Creature Feature: the North American Porcupine
Many long term residents of Humboldt County have been asking themselves the same question: Where did all the porcupines go? This question revolves around the North American Porcupine, an animal that lives from northern Mexico to Canada. Once spotted throughout Humboldt County, it is now limited to a few locations.
The porcupine can’t be missed when spotted—it can grow from two to three feet and weigh up to 30 pounds. And, of course, its back is covered with upward of 30,000 quills, each tipped with microscopic barbs. These barbs are designed to lodge into attackers and move deeper into muscle tissues over time, sometimes leading to the death of the predator. The quills allow the herbivorous porcupine to resist predation despite its sluggish, lumbering movements. They even prevent the porcupine from slipping off of trees when climbing.
The porcupine can make a home in tundra, forest, and a variety of climates and elevations. While on the east coast they spend most of their time in trees, in the Pacific Northwest they live the majority of their life on the ground. Depending on what region they are in, porcupines may change the nature in which they feed themselves. Porcupines living in Massachusetts, for example, rarely feed on tree bark, while tree bark is essentially all the Texas species eat.
Porcupines can live up to 18 years but are limited by the health of their teeth; being worn down from consuming trees makes eating more difficult with age.
Overall it is a special and unique creature that is recognizable across North America. However, porcupines are no longer a common sight in Humboldt County. Tim Bean, a professor at Humboldt State University began to research and found that there are still small groupings of them near Bear River Ridge and Tolowa Dunes State Park. It remains unknown why they are absent from Humboldt County.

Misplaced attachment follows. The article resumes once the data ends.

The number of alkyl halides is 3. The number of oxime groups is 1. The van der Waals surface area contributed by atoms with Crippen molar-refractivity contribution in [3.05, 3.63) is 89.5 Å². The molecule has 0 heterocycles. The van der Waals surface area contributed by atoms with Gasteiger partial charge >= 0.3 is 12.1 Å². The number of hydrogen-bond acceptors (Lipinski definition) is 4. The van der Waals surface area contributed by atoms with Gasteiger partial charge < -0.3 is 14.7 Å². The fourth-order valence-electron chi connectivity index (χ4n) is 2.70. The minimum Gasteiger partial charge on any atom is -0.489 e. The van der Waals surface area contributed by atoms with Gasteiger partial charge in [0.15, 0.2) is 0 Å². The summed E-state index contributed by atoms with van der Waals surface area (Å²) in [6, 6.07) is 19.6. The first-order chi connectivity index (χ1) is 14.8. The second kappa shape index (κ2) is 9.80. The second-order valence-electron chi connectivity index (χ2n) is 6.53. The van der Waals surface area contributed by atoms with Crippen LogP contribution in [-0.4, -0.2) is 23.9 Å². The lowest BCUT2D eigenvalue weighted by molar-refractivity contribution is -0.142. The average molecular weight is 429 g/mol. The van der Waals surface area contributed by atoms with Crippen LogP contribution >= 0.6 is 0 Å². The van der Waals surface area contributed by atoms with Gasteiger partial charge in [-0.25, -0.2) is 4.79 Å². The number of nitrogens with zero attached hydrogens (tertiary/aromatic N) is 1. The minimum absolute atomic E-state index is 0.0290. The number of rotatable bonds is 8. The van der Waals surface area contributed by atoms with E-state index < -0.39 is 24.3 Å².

Some hypothesize that porcupines were never native to this area, simply arriving with the growing timber industry to eat fresh bark. Perhaps due to the decrease in clear-cutting and increase in forest management, they have moved to new areas. Others say predation is driving them out as fisher populations begin to return, or that cannabis trespass grows and the rodenticides growers use are harming porcupine populations.
While less common in our region today, porcupines are not considered threatened. Go looking for a porcupine in Tolowa Dunes State Park and see if you can spot one of these antisocial critters. If you are so lucky, be sure to record it at porcufinder.com, a website Bean has created through his Northern California Porcupine Project to track the north coast porcupine to determine why they mysterious disappeared from California.